- Hexokinase undergoes changes in shape, induced-fit when it binds to glucose
- 2 proteins move closer, this movement brings bound ATP closer to a molecule of glucose also bound to the enzyme and blocks access to water
- Hexokinase is a soluble cytosolic protein. it is present in the cell of all organisms.
2: Conversion of glucose 6 phosphate to fructose 6 phosphate:
- reversible reaction, phosphohexose isomerase catalyzes the isomerization of glucose 6 phosphate to fructose 6 phosphate.
- this isomerization is necessary for the next steps.
3: Phosphorylation of fructose 6 phosphate to 1,6 Bisphosphate:
Phosphofructokinase-1 catalyzes the transfer of phosphoryl group from ATP to fructose 6 phosphate to yield Fructose 1,6 Bisphosphate.
- PFK1 is a regulatory enzyme. It is the major point of regulation in glycolysis.
- Its activity increases whenever there is less amount of ATP present in the cell or a large amount of ADP or AMP.
- Fructose2,6 bisphosphate is an allosteric activator of PFK1.
4: Cleavage of Fructose 1,6 Bisphosphate
- Aldolase Catalyzes the reversible reaction. Fructose cleaved into Glyceraldehyde 3 phosphate and dihydroxyacetone.
5: Interconversion of Triose phosphate
Dihydroxyacetone is isomerize to G3P by triose phosphate isomerase.
The prep phase is completed at this reaction and the hexose molecule has been phosphorylated at C-1 and C-2 and then cleaved to form 2 molecules of G3P.
The Pay off phase:
in this phase some of the energy of glucose molecule is conserved in the form of ATP.
6: oxidation of Glyceraldehyde 3 phosphate to 1,3 Bisphosphoglycerate
- This reaction is catalyzed by Glyceraldehyde 3 phosphate dehydrogenase.
- Much of the energy of G3P is conserved by the formation of the acyl phosphate group at C1 of 1,3bisphosphoglycerate.
- NAD+ is the hydrogen acceptor and its reduction is proceeded by the transfer of hydride ion from aldehyde group of G3P to its ring forming NADH.
- G3P is covalently bounded to dehydrogenase enzyme during the reaction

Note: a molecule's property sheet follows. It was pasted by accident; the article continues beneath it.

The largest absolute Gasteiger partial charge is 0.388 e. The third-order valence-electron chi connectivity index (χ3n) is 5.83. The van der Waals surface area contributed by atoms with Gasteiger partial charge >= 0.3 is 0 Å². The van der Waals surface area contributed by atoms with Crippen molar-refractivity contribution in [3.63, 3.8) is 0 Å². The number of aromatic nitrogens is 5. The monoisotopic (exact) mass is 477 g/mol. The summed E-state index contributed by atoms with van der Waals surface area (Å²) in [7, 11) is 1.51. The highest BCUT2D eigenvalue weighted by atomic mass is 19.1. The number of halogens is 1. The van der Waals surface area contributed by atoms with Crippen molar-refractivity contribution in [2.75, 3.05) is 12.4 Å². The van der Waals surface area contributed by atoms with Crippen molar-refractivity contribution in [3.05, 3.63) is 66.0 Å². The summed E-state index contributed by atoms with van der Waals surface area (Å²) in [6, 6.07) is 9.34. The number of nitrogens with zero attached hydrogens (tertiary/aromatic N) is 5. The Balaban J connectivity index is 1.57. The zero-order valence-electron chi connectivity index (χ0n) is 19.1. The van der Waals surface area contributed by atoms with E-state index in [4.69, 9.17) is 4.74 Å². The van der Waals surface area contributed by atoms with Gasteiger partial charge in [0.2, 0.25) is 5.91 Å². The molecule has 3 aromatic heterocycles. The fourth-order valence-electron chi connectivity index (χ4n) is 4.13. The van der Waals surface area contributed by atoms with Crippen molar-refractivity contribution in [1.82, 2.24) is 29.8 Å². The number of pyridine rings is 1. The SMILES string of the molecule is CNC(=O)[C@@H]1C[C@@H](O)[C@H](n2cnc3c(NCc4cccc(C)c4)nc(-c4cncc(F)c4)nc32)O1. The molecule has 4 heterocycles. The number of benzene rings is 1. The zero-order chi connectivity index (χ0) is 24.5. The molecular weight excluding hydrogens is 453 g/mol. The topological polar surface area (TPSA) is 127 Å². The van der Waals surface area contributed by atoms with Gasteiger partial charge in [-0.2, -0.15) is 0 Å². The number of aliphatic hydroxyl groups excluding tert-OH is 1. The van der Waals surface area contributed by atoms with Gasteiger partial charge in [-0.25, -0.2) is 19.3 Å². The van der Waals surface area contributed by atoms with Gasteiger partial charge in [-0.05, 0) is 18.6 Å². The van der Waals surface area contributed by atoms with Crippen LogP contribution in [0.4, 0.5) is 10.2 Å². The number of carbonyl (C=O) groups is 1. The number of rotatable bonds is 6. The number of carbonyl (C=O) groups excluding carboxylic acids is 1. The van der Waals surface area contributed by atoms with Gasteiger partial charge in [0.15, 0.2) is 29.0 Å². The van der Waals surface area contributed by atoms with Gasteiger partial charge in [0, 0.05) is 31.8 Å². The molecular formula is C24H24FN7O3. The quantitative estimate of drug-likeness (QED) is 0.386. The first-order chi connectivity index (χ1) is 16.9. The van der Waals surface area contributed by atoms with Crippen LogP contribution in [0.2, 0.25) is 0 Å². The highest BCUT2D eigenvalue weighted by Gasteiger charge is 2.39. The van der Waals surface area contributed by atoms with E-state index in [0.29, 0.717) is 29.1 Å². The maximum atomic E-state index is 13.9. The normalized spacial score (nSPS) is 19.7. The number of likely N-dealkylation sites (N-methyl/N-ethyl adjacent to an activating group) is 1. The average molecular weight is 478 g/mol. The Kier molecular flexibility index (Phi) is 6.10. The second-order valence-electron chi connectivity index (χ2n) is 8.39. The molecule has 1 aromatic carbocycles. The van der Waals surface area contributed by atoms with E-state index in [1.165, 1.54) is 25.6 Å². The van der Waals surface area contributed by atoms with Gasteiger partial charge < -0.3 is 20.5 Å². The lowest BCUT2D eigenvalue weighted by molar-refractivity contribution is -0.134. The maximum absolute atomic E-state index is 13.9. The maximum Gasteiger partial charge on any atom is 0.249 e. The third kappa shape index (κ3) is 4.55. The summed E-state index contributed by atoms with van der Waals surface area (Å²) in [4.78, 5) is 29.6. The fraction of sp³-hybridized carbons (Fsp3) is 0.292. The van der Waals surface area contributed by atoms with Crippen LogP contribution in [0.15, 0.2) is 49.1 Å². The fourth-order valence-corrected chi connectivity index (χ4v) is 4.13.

- Aldehyde group of G3P reacts with _SH group of an essential Cys residue in active site producing a thiohemiacetal.
- NADH leaves and NAD+ enters the reaction and Pi also. this phosphoryl attack forms the 1,3 bisphosphoglycerate.
7: Phosphoryl transfer of 1,3 Bisphosphoglycerate to ADP
The enzyme phosphorylate kinase transfers the high energy phosphoryl group from the oxyl group of 1,3 BPG to ADP forming ATP and 3,phosphoglycerate.
the overall energy in step 6 and 7 is exergonic .
8: Conversion of 3 phosphoglycerate to 2 phosphoglycerate
phosphoglycerate mutase catalyzes the reaction. This is reversible reaction phosphate group shifts from C1 to C2 in glycerate. Mg+2 is essential for this reaction.
9: dehydration of 2 Phosphoglycerate to phosphoenolpyruvate
- PEP is the compound that has a high potential to transfer phosphoryl group.
- Enolase enzyme is used in the removal of water molecule from 2 PG
- A high energy phosphate bond is produced. The reaction is reversible.
- Enolase requires Mg++.
10: transfer of phosphoryl group from PEP to ADP
- This reaction is catalyzed by the pyruvate kinase. which require K+ and MG++or Mn++
- Phosphoenol pyruvate (PEP) is dephosphorylated to pyruvate, by pyruvate kinase.
- First PEP is made into a transient intermediary of enol pyruvate; which is spontaneously isomerized into keto pyruvate, the stable form of pyruvate.
- One mole of ATP is generated during this reaction. This is substrate level phosphorylation.
- The pyruvate kinase is a key glycolytic enzyme. This step is irreversible.
Reference: Lehninger principles of biochemistry
Animation video is taken as Reference from Youtube for better understanding.